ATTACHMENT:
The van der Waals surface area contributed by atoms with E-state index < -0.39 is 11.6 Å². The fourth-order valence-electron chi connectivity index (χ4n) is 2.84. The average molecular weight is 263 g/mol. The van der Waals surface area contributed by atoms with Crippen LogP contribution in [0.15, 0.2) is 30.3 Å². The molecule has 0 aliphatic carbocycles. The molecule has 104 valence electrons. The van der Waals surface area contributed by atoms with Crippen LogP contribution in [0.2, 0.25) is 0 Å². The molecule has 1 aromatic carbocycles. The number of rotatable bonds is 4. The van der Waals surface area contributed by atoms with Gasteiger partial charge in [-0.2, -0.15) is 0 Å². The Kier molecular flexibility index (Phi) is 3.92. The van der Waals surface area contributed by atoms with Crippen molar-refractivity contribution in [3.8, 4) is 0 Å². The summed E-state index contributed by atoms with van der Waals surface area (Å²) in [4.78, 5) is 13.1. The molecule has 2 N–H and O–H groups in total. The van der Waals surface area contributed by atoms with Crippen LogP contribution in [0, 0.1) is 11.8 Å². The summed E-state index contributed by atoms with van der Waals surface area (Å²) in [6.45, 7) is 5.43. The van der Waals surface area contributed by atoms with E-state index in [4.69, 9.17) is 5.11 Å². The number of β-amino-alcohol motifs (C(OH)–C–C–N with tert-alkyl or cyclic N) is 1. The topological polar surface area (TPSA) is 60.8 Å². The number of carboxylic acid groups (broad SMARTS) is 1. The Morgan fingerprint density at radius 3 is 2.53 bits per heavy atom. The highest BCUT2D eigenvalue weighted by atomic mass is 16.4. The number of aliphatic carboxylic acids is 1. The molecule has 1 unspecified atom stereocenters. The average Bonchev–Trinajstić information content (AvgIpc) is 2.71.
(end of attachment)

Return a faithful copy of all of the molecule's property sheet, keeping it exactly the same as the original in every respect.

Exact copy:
The van der Waals surface area contributed by atoms with E-state index < -0.39 is 11.6 Å². The fourth-order valence-electron chi connectivity index (χ4n) is 2.84. The average molecular weight is 263 g/mol. The van der Waals surface area contributed by atoms with Crippen LogP contribution in [0.15, 0.2) is 30.3 Å². The molecule has 0 aliphatic carbocycles. The molecule has 104 valence electrons. The van der Waals surface area contributed by atoms with Crippen LogP contribution in [0.2, 0.25) is 0 Å². The molecule has 1 aromatic carbocycles. The number of rotatable bonds is 4. The van der Waals surface area contributed by atoms with Gasteiger partial charge in [-0.2, -0.15) is 0 Å². The Kier molecular flexibility index (Phi) is 3.92. The van der Waals surface area contributed by atoms with Crippen molar-refractivity contribution in [3.8, 4) is 0 Å². The summed E-state index contributed by atoms with van der Waals surface area (Å²) in [4.78, 5) is 13.1. The molecule has 2 N–H and O–H groups in total. The van der Waals surface area contributed by atoms with Crippen LogP contribution in [0, 0.1) is 11.8 Å². The summed E-state index contributed by atoms with van der Waals surface area (Å²) in [6.45, 7) is 5.43. The van der Waals surface area contributed by atoms with E-state index in [4.69, 9.17) is 5.11 Å². The number of β-amino-alcohol motifs (C(OH)–C–C–N with tert-alkyl or cyclic N) is 1. The topological polar surface area (TPSA) is 60.8 Å². The number of carboxylic acid groups (broad SMARTS) is 1. The Morgan fingerprint density at radius 3 is 2.53 bits per heavy atom. The highest BCUT2D eigenvalue weighted by atomic mass is 16.4. The number of aliphatic carboxylic acids is 1. The molecule has 1 unspecified atom stereocenters. The average Bonchev–Trinajstić information content (AvgIpc) is 2.71.